Journal Article

The Controversial and Short-Lived Early Use of Rehydration Therapy for Cholera

Walter J. Daly and Herbert L. DuPont

in Clinical Infectious Diseases

Published on behalf of Infectious Diseases Society of America

Volume 47, issue 10, pages 1315-1319
Published in print November 2008 | ISSN: 1058-4838
Published online November 2008 | e-ISSN: 1537-6591 | DOI: http://dx.doi.org/10.1086/592580
The Controversial and Short-Lived Early Use of Rehydration Therapy for Cholera

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Oral rehydration treatment has prevented the deaths of millions of infants in the developing world. During the cholera outbreak of 1832 in Britain, 3 important advances in fluid therapy transiently emerged: intravenous fluid therapy, oral salt and water treatment, and chemical analysis of body fluids. William Stevens provided uncontrolled evidence that fluids and salt could prevent death, and William O'Shaughnessy found that water, salt, and carbonate were lost from the body in individuals affected by cholera and could be seen to be reduced in serum. Thomas Latta introduced intravenous fluid therapy. Early attempts to introduce oral fluid therapy failed to become established as cornerstones of clinical medicine because of a lack of convincing science and because of personal animosities. From the period just after World War II through the 1970s, the modern era of rehydration of patients with cholera and dehydrating diarrhea slowly developed, a process that may represent the finest example of translational research applying biochemical and physiologic observations to the clinic.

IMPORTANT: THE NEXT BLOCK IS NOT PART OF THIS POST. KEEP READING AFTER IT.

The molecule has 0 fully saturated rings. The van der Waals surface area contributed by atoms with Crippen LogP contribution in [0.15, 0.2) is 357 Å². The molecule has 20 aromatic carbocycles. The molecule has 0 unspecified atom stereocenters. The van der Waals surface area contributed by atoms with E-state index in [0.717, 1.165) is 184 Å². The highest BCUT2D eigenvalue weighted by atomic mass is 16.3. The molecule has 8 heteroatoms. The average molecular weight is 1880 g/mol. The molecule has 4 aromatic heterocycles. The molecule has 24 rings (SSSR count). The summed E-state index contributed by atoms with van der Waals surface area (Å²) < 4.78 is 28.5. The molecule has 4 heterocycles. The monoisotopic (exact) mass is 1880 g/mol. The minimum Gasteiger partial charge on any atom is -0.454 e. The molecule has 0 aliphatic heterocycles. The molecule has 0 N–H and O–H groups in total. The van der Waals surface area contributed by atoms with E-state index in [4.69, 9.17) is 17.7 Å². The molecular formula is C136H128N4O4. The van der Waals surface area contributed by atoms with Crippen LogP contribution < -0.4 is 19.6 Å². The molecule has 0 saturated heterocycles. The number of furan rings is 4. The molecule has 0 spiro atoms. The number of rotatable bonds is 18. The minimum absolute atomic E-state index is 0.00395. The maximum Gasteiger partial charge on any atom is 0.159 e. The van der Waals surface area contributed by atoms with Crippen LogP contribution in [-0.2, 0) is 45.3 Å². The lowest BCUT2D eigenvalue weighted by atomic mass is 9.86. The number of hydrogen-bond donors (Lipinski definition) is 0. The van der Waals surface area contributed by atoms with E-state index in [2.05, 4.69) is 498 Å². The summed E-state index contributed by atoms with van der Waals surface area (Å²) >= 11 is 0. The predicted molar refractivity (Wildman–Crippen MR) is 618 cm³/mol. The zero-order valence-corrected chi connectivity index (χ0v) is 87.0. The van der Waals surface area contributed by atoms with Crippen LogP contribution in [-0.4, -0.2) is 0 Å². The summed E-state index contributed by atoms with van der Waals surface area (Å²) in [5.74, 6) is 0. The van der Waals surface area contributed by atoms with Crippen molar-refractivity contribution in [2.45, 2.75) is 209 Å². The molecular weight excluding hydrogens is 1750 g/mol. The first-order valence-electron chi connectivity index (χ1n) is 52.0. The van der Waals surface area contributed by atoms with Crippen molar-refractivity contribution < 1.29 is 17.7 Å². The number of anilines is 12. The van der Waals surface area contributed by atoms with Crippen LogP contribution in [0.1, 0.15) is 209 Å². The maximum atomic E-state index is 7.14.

Journal Article.  3708 words. 

Subjects: Infectious Diseases ; Immunology ; Public Health and Epidemiology ; Microbiology

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